The first things that visitors see are stars. Lots of them. At second glance, experts peering in immediately recognize the Andromeda Galaxy, spiral galaxies and the Magellanic Clouds. And of course, the Southern Cross. The view is simply stunning. At the European Southern Observatory’s (ESO) interactive center in Garching, outside Munich, the glass dome in the entrance area to the “Supernova” has a 14-meter diameter and weighs almost 30 metric tons. Approximately 262 glass panels have been meticulously arranged to depict several constellations found in the Southern Hemisphere. The dome magically conjures up constellations and simulates the Milky Way as it can only be seen from Chile; the area has been dubbed the “Void,” referring to how astronomers describe the empty space between two large structures. And there is lots of room to make new discoveries.
It has been a few weeks since the center held its opening in April. In an area that spans 2,200 sq. meters, installations covering 13 themes have been set up using multimedia formats to interact with the public. In an emotionally packed presentation, the center shows the knowledge scientists have been gaining over the years thanks to the ESO’s founding back in 1962. However, they also provide a clear indication of what the research goals are for the future. How are galaxies formed? Why do stars twinkle? Is there life beyond our solar system? Financed by donations and taxpayer money, the ESO counts 16 nations belonging to it. The new Supernova Planetarium and Visitor Center provide the organization with a unique opportunity to not only provide an outlet for the fascination and appeal of astronomical research, but to also make it comprehensible in layman’s terms how it impacts our daily lives. After all, generating advocacy and providing outreach to the public are almost as important for the ESO as discovering new black holes.
The choice of the Chilean night sky was obviously not random. Since 1979, the sole requirement of all work carried out by the ESO, which essentially functions as a service provider for science, has been the use of earthbound telescopes located in South America. Roughly 300 of the ESO’s 700 employees are continually on site in Chile. Visitors to the new center now have the possibility to step into the shoes of the astronomers who work there and experience the skies from their perspective. Since 1998, the Very Large Telescope (VLT) has been in operation in the Atacama Desert. Several photographs and astronomical visualizations in the ESO facilities were taken with the VLT. For the four main mirrors – each with a diameter of 8.20 meters – SCHOTT manufactured the largest monolithic glass components ever built. The individual telescopes can then be coupled to form a gigantic interferometer. “Astronomers almost always set the impossible as their goal,” notes Markus Kissler-Patig. He is a senior astronomer who has been involved as a scientist in the most spectacular ESO project of the last several years: the planning and building of the Extremely Large Telescope (ELT), which could be described as humankind’s largest eye. Beginning in 2024, and within sight of the VLT in Chile, the ELT is ready to take the field of astronomy to new levels of discovery.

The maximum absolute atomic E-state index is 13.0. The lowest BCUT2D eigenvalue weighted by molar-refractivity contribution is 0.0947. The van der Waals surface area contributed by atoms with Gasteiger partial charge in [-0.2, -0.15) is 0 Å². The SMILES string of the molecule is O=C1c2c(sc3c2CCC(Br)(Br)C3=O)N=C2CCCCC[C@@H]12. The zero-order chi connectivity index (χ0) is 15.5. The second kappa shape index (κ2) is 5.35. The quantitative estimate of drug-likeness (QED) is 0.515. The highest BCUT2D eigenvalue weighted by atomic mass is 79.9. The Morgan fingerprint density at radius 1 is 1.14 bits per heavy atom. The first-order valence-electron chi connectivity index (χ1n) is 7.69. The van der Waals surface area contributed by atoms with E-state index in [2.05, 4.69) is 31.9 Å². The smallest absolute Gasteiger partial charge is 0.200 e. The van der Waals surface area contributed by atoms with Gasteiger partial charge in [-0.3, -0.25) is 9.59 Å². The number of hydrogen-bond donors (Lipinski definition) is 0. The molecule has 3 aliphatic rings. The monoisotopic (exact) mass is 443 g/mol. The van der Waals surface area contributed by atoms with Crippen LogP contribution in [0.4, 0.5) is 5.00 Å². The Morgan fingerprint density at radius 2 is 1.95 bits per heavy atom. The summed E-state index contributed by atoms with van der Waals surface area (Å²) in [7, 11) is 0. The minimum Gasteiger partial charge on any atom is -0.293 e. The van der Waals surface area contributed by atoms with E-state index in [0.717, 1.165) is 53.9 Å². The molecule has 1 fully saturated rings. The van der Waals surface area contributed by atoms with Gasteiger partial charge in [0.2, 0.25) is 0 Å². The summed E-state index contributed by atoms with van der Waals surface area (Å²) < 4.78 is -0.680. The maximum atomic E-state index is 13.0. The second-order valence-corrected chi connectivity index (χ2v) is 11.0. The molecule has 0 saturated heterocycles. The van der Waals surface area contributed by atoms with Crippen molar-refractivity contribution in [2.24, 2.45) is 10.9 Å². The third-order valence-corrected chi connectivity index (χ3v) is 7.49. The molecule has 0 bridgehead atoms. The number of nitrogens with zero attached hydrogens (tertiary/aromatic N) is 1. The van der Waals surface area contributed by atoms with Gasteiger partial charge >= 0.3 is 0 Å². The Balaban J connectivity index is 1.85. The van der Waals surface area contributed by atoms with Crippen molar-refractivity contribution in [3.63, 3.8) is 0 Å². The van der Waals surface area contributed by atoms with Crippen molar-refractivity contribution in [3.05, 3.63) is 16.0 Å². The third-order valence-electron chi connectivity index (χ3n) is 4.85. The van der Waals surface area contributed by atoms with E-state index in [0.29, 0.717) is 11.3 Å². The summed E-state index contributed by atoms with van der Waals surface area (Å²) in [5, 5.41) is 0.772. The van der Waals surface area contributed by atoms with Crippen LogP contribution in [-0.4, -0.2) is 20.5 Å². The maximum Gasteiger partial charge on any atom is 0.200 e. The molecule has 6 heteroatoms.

“The sensors could pick up the growth of grass in real time.”